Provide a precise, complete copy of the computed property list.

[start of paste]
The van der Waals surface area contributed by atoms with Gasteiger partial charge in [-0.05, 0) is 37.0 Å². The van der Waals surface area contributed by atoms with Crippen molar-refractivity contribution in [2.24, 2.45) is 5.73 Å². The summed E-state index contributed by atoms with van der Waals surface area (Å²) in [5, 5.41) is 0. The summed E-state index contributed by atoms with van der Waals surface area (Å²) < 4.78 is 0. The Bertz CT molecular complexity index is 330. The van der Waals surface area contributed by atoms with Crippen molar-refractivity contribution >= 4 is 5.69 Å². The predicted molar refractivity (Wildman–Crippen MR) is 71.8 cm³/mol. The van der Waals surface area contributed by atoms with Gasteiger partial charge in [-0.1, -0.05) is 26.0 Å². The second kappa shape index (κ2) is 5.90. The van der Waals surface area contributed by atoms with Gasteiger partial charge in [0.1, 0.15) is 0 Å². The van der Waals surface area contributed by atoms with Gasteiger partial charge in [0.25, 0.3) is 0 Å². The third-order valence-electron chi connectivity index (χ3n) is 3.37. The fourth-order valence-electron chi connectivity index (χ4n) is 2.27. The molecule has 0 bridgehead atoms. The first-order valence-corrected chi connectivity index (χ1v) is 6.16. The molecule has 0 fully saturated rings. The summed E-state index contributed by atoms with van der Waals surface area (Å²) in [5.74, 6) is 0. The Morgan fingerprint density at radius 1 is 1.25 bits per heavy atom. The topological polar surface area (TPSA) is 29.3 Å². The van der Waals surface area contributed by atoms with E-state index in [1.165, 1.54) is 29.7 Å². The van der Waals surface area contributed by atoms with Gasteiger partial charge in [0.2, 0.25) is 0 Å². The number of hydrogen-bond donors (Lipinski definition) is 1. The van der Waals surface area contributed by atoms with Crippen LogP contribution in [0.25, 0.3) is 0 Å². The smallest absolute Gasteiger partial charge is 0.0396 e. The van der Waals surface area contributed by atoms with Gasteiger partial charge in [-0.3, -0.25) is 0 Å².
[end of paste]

The van der Waals surface area contributed by atoms with Gasteiger partial charge in [-0.05, 0) is 37.0 Å². The van der Waals surface area contributed by atoms with Crippen molar-refractivity contribution in [2.24, 2.45) is 5.73 Å². The summed E-state index contributed by atoms with van der Waals surface area (Å²) in [5, 5.41) is 0. The summed E-state index contributed by atoms with van der Waals surface area (Å²) < 4.78 is 0. The Bertz CT molecular complexity index is 330. The van der Waals surface area contributed by atoms with Crippen molar-refractivity contribution >= 4 is 5.69 Å². The predicted molar refractivity (Wildman–Crippen MR) is 71.8 cm³/mol. The van der Waals surface area contributed by atoms with Gasteiger partial charge in [-0.1, -0.05) is 26.0 Å². The second kappa shape index (κ2) is 5.90. The van der Waals surface area contributed by atoms with Gasteiger partial charge in [0.1, 0.15) is 0 Å². The van der Waals surface area contributed by atoms with Gasteiger partial charge in [0.25, 0.3) is 0 Å². The third-order valence-electron chi connectivity index (χ3n) is 3.37. The fourth-order valence-electron chi connectivity index (χ4n) is 2.27. The molecule has 0 bridgehead atoms. The first-order valence-corrected chi connectivity index (χ1v) is 6.16. The molecule has 0 fully saturated rings. The summed E-state index contributed by atoms with van der Waals surface area (Å²) in [5.74, 6) is 0. The Morgan fingerprint density at radius 1 is 1.25 bits per heavy atom. The topological polar surface area (TPSA) is 29.3 Å². The van der Waals surface area contributed by atoms with E-state index in [1.165, 1.54) is 29.7 Å². The van der Waals surface area contributed by atoms with Gasteiger partial charge in [0.2, 0.25) is 0 Å². The number of hydrogen-bond donors (Lipinski definition) is 1. The van der Waals surface area contributed by atoms with Crippen LogP contribution in [0.25, 0.3) is 0 Å². The smallest absolute Gasteiger partial charge is 0.0396 e. The van der Waals surface area contributed by atoms with Gasteiger partial charge in [-0.3, -0.25) is 0 Å².